Counterintuitive texture fix
  1. I noticed my dark red and black modelling chocolate had a better texture and were easier to work with than the uncoloured mix. That’s when I realised I could use a tiny amount of water to correct the texture. I occasionally make white modelling chocolate with “real”/eating chocolate, made with cocoa butter instead of vegetable fat. This usually results in a dryer, brittle, rough-textured paste. A couple of drops of water kneaded in smooths the mix out and makes it easier to work with. This is particularly useful with dark chocolate and occasionally even some brands of white compound chocolate benefit from a drop of water. Just a few drops of water will smooth the mix and make it less crumbly. Do not add the water until the mixture is made, and be very sparing with the amount of water added, you can always add more, but can’t remove it. To correct the texture of 250 grams of brittle modelling chocolate dip a fingertip in water, then knead it through. set aside to firm up and test for texture, repeat if needed.
  2. Some brands of chocolate are terrible for making modelling chocolate with, especially regulare eating chocolate. If the mix is too crumbly, a tiny amount of fondant will act as an emulsifier and smooth out the mix.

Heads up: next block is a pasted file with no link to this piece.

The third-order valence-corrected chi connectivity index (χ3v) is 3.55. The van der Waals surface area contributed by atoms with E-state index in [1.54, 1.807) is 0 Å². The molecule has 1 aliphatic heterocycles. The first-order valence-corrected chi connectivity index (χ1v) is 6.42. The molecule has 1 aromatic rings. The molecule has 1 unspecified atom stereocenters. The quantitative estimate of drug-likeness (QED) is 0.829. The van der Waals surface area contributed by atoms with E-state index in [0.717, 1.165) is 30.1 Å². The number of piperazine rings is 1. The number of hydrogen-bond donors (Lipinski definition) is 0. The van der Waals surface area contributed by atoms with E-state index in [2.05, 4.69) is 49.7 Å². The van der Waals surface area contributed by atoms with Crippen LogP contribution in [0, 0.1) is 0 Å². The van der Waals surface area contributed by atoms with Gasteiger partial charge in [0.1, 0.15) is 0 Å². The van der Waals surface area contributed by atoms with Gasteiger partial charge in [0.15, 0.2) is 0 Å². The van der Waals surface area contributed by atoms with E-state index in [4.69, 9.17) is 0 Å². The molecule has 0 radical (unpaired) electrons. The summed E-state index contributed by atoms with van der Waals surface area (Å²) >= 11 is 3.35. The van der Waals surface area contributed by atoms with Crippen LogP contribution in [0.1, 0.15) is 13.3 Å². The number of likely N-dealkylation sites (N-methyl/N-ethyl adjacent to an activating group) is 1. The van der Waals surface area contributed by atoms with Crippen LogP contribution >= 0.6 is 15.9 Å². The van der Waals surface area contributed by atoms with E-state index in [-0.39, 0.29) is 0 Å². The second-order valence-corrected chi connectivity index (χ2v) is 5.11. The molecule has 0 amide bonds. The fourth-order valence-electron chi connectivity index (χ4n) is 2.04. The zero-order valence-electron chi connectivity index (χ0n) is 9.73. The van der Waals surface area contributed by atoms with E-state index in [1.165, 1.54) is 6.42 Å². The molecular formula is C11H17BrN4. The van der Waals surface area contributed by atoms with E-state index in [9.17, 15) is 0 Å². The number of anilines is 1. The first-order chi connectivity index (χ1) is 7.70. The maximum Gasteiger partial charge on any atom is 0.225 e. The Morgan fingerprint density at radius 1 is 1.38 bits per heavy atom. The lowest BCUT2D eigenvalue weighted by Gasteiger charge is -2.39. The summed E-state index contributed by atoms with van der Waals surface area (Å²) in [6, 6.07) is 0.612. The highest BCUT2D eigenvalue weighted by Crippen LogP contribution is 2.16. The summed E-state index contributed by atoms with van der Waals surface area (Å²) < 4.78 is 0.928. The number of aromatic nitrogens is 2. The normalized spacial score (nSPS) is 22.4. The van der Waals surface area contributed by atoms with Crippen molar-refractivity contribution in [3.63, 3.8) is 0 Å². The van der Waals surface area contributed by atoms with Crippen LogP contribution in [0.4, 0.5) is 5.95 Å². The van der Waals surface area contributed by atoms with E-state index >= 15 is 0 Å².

Hot hands/hot climate
  1. If you have extremely hot hands and want a more stable mixture that needs to stay flexible for longer, add a little fondant to the mixture, just keep the ratio to, or below 5:1 modelling chocolate to fondant. Modelling chocolate mixed with fondant in a ratio of roughly 5 parts chocolate to 1 part fondant has some interesting and handy properties. It can be smoothed and joined seamlessly by applying gentle heat or with little water, it’s also easier to paint with liquid colours or lustre dust/alcohol paint than straight modelling chocolate and it is more heat resistant when you are modelling pieces with your hands. In extreme humidity, modelling chocolate can sweat and get sticky, dust your hands and the chocolate with cornflour to stop it sticking while working with it.